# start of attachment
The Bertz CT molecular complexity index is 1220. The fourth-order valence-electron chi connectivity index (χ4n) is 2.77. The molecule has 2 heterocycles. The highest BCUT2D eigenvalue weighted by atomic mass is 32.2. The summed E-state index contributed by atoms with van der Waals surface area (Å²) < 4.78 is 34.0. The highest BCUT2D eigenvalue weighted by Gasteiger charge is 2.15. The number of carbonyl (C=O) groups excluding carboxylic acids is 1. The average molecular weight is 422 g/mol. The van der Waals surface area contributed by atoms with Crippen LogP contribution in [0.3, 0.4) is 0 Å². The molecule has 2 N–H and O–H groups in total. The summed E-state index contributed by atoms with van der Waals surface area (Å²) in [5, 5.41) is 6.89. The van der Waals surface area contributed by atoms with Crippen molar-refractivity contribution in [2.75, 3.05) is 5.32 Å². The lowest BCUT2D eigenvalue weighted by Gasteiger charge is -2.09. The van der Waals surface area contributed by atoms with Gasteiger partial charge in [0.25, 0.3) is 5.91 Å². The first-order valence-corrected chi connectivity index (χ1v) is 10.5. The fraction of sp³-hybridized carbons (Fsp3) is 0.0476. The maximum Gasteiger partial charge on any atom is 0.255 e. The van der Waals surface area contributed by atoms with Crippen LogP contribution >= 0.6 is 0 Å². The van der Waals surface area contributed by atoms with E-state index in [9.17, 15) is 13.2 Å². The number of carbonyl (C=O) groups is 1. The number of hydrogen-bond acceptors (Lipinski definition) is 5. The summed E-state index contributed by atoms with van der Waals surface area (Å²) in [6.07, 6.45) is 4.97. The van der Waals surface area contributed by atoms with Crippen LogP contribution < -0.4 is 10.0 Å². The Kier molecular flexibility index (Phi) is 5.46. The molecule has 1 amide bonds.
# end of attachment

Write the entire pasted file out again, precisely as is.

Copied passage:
The Bertz CT molecular complexity index is 1220. The fourth-order valence-electron chi connectivity index (χ4n) is 2.77. The molecule has 2 heterocycles. The highest BCUT2D eigenvalue weighted by atomic mass is 32.2. The summed E-state index contributed by atoms with van der Waals surface area (Å²) < 4.78 is 34.0. The highest BCUT2D eigenvalue weighted by Gasteiger charge is 2.15. The number of carbonyl (C=O) groups excluding carboxylic acids is 1. The average molecular weight is 422 g/mol. The van der Waals surface area contributed by atoms with Crippen LogP contribution in [0.3, 0.4) is 0 Å². The molecule has 2 N–H and O–H groups in total. The summed E-state index contributed by atoms with van der Waals surface area (Å²) in [5, 5.41) is 6.89. The van der Waals surface area contributed by atoms with Crippen molar-refractivity contribution in [2.75, 3.05) is 5.32 Å². The lowest BCUT2D eigenvalue weighted by Gasteiger charge is -2.09. The van der Waals surface area contributed by atoms with Gasteiger partial charge in [0.25, 0.3) is 5.91 Å². The first-order valence-corrected chi connectivity index (χ1v) is 10.5. The fraction of sp³-hybridized carbons (Fsp3) is 0.0476. The maximum Gasteiger partial charge on any atom is 0.255 e. The van der Waals surface area contributed by atoms with Crippen LogP contribution >= 0.6 is 0 Å². The van der Waals surface area contributed by atoms with E-state index in [9.17, 15) is 13.2 Å². The number of carbonyl (C=O) groups is 1. The number of hydrogen-bond acceptors (Lipinski definition) is 5. The summed E-state index contributed by atoms with van der Waals surface area (Å²) in [6.07, 6.45) is 4.97. The van der Waals surface area contributed by atoms with Crippen LogP contribution < -0.4 is 10.0 Å². The Kier molecular flexibility index (Phi) is 5.46. The molecule has 1 amide bonds.